Six principles to drive cleaner data centers
A new set of six principles are providing momentum to achieving cleaner data centers.
Many internet-based and data-centric businesses, from technology to finance to healthcare, depend on colocation data center services (colos) to meet their data storage needs. While efficiencies continue to improve, these facilities are highly energy intensive and represent almost 2 percent of total U.S. electricity consumption.
But companies that rely on these colo services now have a means to express their support for a cleaner cloud powered by renewable energy.
Given the growing interest among both colo clients and service providers to use low-carbon energy sources and meet sustainability goals, BSR’s Future of Internet Power collaborative initiative has created a set of Corporate Colocation and Cloud Buyers’ Principles.
Patrick Flynn, director of sustainability for Salesforce, introduced the principles at the DatacenterDynamics Webscale Conference in San Jose, California.
The Corporate Colocation and Cloud Buyers’ Principles outline six criteria that companies using colo services would like to see their providers meet, such as providing data on customer energy consumption, disclosing facility energy sources, and supporting renewable energy advocacy efforts. By applying the principles and giving preference to colo providers that meet the criteria, companies not only will be better positioned to the meet their own sustainability goals, they also will help accelerate the demand for renewable energy.
These principles demonstrate momentum toward our vision of an internet powered by 100 percent renewable energy, and we encourage companies that use colocation data center services to support this effort toward a cleaner cloud by becoming signatories.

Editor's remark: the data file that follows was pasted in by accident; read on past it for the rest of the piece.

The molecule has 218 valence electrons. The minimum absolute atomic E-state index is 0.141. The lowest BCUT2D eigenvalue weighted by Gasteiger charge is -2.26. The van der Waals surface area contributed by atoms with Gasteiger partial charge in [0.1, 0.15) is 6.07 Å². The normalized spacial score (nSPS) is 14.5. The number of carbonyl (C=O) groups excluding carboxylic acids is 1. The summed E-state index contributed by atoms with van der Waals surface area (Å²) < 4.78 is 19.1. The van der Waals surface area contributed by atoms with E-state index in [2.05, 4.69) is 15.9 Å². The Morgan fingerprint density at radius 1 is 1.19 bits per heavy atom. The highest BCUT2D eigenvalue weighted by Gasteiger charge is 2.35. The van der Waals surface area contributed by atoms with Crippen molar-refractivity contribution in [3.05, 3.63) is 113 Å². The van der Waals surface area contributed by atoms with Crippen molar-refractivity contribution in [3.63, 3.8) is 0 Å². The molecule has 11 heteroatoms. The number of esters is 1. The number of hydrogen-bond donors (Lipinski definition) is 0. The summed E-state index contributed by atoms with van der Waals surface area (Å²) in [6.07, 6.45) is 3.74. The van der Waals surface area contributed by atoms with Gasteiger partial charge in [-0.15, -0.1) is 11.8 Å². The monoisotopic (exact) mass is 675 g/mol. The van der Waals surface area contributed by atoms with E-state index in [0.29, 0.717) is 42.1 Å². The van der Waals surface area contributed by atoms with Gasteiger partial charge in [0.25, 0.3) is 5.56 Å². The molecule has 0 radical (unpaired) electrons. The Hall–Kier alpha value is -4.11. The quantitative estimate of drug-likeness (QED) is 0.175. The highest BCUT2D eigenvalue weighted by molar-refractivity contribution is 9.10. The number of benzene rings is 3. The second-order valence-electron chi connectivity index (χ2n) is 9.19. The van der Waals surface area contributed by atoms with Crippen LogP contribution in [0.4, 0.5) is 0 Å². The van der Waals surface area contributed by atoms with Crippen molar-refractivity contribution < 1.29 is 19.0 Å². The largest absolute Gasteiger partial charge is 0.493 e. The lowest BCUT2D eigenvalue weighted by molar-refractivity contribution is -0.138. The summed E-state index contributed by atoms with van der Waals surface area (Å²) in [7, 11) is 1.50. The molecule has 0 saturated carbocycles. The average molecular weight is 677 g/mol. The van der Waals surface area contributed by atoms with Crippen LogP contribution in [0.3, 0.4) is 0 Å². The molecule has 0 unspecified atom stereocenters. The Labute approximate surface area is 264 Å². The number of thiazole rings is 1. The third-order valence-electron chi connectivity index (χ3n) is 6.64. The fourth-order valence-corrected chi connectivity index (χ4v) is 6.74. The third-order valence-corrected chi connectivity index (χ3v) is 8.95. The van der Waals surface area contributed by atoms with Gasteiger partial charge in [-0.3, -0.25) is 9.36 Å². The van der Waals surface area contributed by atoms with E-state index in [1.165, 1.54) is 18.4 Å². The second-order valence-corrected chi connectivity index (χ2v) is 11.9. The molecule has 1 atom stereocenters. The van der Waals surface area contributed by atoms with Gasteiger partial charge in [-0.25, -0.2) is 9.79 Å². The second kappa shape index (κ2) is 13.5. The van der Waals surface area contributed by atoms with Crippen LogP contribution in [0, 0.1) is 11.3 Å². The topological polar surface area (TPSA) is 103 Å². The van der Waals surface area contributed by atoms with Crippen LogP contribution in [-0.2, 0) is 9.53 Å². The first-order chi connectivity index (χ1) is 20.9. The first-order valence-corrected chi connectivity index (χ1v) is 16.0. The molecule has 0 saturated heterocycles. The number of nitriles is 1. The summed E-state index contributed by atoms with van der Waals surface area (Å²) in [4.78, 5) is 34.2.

The Corporate Colocation and Cloud Buyers’ Principles
As customers of colocation and cloud services, we agree that the following principles, if followed by colocation and cloud services providers, will help us to meet our sustainability goals. We will give preference to providers who do the following:
- Options: Provide options for cost-competitive services powered by renewable resources that reduce emissions beyond business as usual.
- Data: Deliver monthly data on the colo customer’s direct and indirect energy consumption, water consumption, greenhouse gas emissions, and other environmental data.
- Incentives: Align the partnership between customer and service provider so both parties have an incentive to reduce energy consumption.
- Collaboration: Provide options for colo customer collaboration on efficiency and renewable energy enhancements.
- Disclosure: Disclose individual sites and total global corporate footprint, as well as site-specific energy sources.
- Advocacy: Engage in policy advocacy efforts that support the use of renewable energy.
The principles address key challenges discussed at the 2016 Renewable Energy Buyers Alliance (REBA) Summit, held earlier this spring at Microsoft’s headquarters in Redmond, Washington.
REBA is a coalition of influential nonprofit partners supporting the corporate renewable energy market, including BSR’s Future of Internet Power, Rocky Mountain Institute’s Business Renewables Center and the World Wildlife Fund and World Resources Institute’s Renewable Energy Buyers’ Principles. REBA’s goal is to help corporations purchase 60 gigawatts of additional renewable energy in the United States by 2025. Altogether, more than 60 companies are members of REBA’s various renewable energy initiatives.
BSR’s Future of Internet Power will continue to expand our work to increase the use of renewable energy powering data centers. In the past year, we have released a working paper on best practices for colo customers and providers to maximize renewables and helped increase the number of information and communications technology companies publicly committing to a 100 percent renewables goal.
Last month kicked off the Future of Internet Power’s fourth year of work. In the next 12 months, our efforts will focus on industry advocacy initiatives and developing key resources for colo providers and customers to increase the use of renewable energy. A key part of this work is to encourage colo customers — ranging from large tech companies to small and mid-sized businesses from various industries — to join us in supporting the Corporate Colocation and Cloud Buyers’ Principles by becoming signatories to this initiative.
We look forward to acknowledging and engaging with companies that sign on to this effort, as well as recognizing the colo service providers that meet all six criteria.